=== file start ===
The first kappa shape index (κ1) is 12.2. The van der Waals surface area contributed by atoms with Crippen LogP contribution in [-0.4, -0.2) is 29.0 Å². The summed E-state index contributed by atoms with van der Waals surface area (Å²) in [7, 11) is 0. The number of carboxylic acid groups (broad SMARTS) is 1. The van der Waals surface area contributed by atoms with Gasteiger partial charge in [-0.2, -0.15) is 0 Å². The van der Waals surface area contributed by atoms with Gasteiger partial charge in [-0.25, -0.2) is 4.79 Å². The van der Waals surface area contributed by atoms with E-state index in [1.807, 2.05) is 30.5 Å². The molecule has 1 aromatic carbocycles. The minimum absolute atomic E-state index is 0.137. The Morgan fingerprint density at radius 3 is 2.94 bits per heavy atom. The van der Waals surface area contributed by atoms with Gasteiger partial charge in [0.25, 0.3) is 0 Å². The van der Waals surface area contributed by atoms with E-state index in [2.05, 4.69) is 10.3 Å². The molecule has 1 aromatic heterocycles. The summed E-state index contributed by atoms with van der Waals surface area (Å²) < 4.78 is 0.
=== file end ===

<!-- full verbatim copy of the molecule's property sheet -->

The first kappa shape index (κ1) is 12.2. The van der Waals surface area contributed by atoms with Crippen LogP contribution in [-0.4, -0.2) is 29.0 Å². The summed E-state index contributed by atoms with van der Waals surface area (Å²) in [7, 11) is 0. The number of carboxylic acid groups (broad SMARTS) is 1. The van der Waals surface area contributed by atoms with Gasteiger partial charge in [-0.2, -0.15) is 0 Å². The van der Waals surface area contributed by atoms with Gasteiger partial charge in [-0.25, -0.2) is 4.79 Å². The van der Waals surface area contributed by atoms with E-state index in [1.807, 2.05) is 30.5 Å². The molecule has 1 aromatic carbocycles. The minimum absolute atomic E-state index is 0.137. The Morgan fingerprint density at radius 3 is 2.94 bits per heavy atom. The van der Waals surface area contributed by atoms with Gasteiger partial charge in [0.25, 0.3) is 0 Å². The van der Waals surface area contributed by atoms with E-state index in [2.05, 4.69) is 10.3 Å². The molecule has 1 aromatic heterocycles. The summed E-state index contributed by atoms with van der Waals surface area (Å²) < 4.78 is 0.